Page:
From The Archdiocesan Catholic Standard:

(. . .)

About 300 posters are printed and appear on 25 percent of the Metro rail cars. Fifty of the 300 are also put up in the individual churches that sponsor the campaign, according to John Kramer, the vice president for communications at the Institute for Justice who has directed the campaign for 18 years.comehome.jpg

Msgr. Peter Vaghi, who was involved with the campaign for 16 years at St. Patrick in the City and is now the pastor of the Church of the Little Flower, said the campaign is “a wonderful way to encourage people at this holy time of the year.”

It was started 19 years ago by Msgr. William Awalt and Msgr. Vaghi when they were stationed at St. Ann’s Catholic Church in Washington. Msgr. Vaghi developed it into the subway ministry while he was at St. Patrick in the City.

With regard to whether the campaign has been successful, Kramer said, “tremendously so.”

“I hear back from the priests that tell me the confessionals fill up thanks to this campaign,” he said.

Msgr. Vaghi called the confessional a “citadel of mercy” and said “people’s lives are transformed” through Confession and they are “given a new start.”

According to Kramer, the purpose of the campaign is “two fold. One is to remind people of [the] religious nature of [the] holiday.” The second, he said, is to remind them of the redemption and forgiveness that was given to us as the first Christmas gifts. This is the “heart of what [the faith] is about,” forgiveness and salvation, he said.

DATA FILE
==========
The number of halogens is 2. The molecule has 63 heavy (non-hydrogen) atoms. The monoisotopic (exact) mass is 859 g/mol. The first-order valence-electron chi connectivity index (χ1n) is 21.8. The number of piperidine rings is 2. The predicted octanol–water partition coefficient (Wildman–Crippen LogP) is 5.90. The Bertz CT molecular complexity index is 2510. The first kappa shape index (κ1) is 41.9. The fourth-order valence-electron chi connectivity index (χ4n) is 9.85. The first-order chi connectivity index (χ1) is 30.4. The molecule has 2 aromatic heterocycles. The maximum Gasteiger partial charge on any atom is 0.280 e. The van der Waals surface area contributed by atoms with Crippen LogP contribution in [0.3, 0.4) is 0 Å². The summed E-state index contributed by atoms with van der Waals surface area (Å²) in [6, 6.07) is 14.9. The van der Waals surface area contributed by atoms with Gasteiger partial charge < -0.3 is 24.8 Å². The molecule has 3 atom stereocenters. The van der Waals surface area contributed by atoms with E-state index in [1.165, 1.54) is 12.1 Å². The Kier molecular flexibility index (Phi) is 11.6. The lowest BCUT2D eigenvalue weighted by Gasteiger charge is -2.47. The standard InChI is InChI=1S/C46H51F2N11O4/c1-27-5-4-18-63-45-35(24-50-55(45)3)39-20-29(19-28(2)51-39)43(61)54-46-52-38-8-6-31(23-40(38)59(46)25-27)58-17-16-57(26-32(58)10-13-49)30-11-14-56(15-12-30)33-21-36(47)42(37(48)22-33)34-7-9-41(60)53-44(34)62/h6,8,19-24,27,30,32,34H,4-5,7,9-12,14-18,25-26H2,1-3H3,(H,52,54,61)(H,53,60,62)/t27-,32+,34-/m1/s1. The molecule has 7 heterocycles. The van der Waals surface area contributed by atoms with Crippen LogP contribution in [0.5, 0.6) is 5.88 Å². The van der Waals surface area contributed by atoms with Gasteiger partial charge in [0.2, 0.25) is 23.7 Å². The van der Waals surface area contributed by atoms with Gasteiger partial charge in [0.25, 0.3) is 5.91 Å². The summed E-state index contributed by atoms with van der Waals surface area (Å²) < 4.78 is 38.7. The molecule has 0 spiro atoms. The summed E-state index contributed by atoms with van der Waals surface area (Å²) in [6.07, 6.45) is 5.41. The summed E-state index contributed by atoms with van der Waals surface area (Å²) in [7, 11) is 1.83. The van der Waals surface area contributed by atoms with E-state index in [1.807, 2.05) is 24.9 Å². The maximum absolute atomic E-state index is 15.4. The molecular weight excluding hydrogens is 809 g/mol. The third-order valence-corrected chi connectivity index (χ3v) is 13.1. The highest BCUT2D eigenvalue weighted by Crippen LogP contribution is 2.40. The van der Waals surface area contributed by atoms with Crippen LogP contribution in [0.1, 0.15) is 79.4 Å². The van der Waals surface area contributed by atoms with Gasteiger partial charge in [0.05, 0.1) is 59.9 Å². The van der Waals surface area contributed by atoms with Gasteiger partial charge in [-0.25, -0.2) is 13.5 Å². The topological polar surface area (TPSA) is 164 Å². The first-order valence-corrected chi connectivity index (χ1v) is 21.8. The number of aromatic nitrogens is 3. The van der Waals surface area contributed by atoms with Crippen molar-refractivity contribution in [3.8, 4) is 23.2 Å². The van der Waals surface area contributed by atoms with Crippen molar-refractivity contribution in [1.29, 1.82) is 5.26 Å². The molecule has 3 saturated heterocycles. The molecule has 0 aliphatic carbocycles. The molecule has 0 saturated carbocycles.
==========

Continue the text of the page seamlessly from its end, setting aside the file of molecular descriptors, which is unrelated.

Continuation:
Msgr. Vaghi said the campaign is for both active and inactive Catholics. Inactive Catholics are invited back to the church.

During his own experience riding the Metro home, Kramer said, “I’d sit there and I’d see a lot of tired and weary people.”

When they saw the “Come Home for Christmas” posters, he said, “You’d just see them be really lifted. They’d see the joy of the holiday…when they saw and really took in that poster.”

Msgr. Vaghi said he received a letter while he was at St. Patrick’s from someone who said the “Come Home for Christmas” poster was the “only Christmas-related message on [the] Metro.”

The advertising for the campaign, Msgr. Vaghi said, helps “bring Christmas to the Metro.”

“If only one person comes home to the church, it can be a success,” he said.

He added that the campaign is about “finding the lost sheep and calling him home.”

The “Church is our home…[We] want people to feel at home.”

This past year, Washington Archbishop Donald Wuerl started a similar campaign during the Lenten season, called “The Light is on for You.” Advertisements were placed on buses, billboards, and in newspapers to invite Catholics to Confession, and the archbishop wrote a pastoral letter on the sacrament that was printed in the Catholic Standard.

WAC

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